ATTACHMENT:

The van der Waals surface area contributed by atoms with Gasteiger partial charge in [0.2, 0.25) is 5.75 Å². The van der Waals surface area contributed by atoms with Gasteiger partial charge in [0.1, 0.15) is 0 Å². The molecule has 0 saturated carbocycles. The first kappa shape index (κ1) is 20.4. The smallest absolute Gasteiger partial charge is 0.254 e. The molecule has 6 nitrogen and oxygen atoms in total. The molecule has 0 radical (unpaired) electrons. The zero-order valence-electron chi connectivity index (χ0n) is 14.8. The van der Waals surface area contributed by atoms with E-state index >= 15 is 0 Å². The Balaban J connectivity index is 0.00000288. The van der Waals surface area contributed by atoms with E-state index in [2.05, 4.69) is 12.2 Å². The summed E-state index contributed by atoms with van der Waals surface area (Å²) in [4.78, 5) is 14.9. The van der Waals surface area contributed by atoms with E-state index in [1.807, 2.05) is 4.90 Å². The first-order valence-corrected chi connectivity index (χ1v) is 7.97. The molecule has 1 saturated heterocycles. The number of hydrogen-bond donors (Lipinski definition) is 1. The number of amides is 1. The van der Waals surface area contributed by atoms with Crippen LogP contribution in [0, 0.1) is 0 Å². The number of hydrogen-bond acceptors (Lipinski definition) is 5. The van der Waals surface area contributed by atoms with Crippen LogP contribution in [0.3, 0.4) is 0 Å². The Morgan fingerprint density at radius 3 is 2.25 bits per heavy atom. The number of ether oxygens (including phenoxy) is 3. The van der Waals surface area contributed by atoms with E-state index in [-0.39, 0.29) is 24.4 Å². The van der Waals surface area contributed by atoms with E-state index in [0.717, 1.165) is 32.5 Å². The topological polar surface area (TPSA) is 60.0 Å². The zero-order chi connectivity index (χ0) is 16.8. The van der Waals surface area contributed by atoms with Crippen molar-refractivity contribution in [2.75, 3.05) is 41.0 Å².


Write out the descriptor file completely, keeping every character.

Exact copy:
The van der Waals surface area contributed by atoms with Gasteiger partial charge in [0.2, 0.25) is 5.75 Å². The van der Waals surface area contributed by atoms with Gasteiger partial charge in [0.1, 0.15) is 0 Å². The molecule has 0 saturated carbocycles. The first kappa shape index (κ1) is 20.4. The smallest absolute Gasteiger partial charge is 0.254 e. The molecule has 6 nitrogen and oxygen atoms in total. The molecule has 0 radical (unpaired) electrons. The zero-order valence-electron chi connectivity index (χ0n) is 14.8. The van der Waals surface area contributed by atoms with E-state index >= 15 is 0 Å². The Balaban J connectivity index is 0.00000288. The van der Waals surface area contributed by atoms with E-state index in [2.05, 4.69) is 12.2 Å². The summed E-state index contributed by atoms with van der Waals surface area (Å²) in [4.78, 5) is 14.9. The van der Waals surface area contributed by atoms with E-state index in [1.807, 2.05) is 4.90 Å². The first-order valence-corrected chi connectivity index (χ1v) is 7.97. The molecule has 1 saturated heterocycles. The number of hydrogen-bond donors (Lipinski definition) is 1. The number of amides is 1. The van der Waals surface area contributed by atoms with Crippen LogP contribution in [0, 0.1) is 0 Å². The number of hydrogen-bond acceptors (Lipinski definition) is 5. The van der Waals surface area contributed by atoms with Crippen LogP contribution in [0.3, 0.4) is 0 Å². The Morgan fingerprint density at radius 3 is 2.25 bits per heavy atom. The number of ether oxygens (including phenoxy) is 3. The van der Waals surface area contributed by atoms with E-state index in [-0.39, 0.29) is 24.4 Å². The van der Waals surface area contributed by atoms with E-state index in [0.717, 1.165) is 32.5 Å². The topological polar surface area (TPSA) is 60.0 Å². The zero-order chi connectivity index (χ0) is 16.8. The van der Waals surface area contributed by atoms with Crippen molar-refractivity contribution in [2.75, 3.05) is 41.0 Å².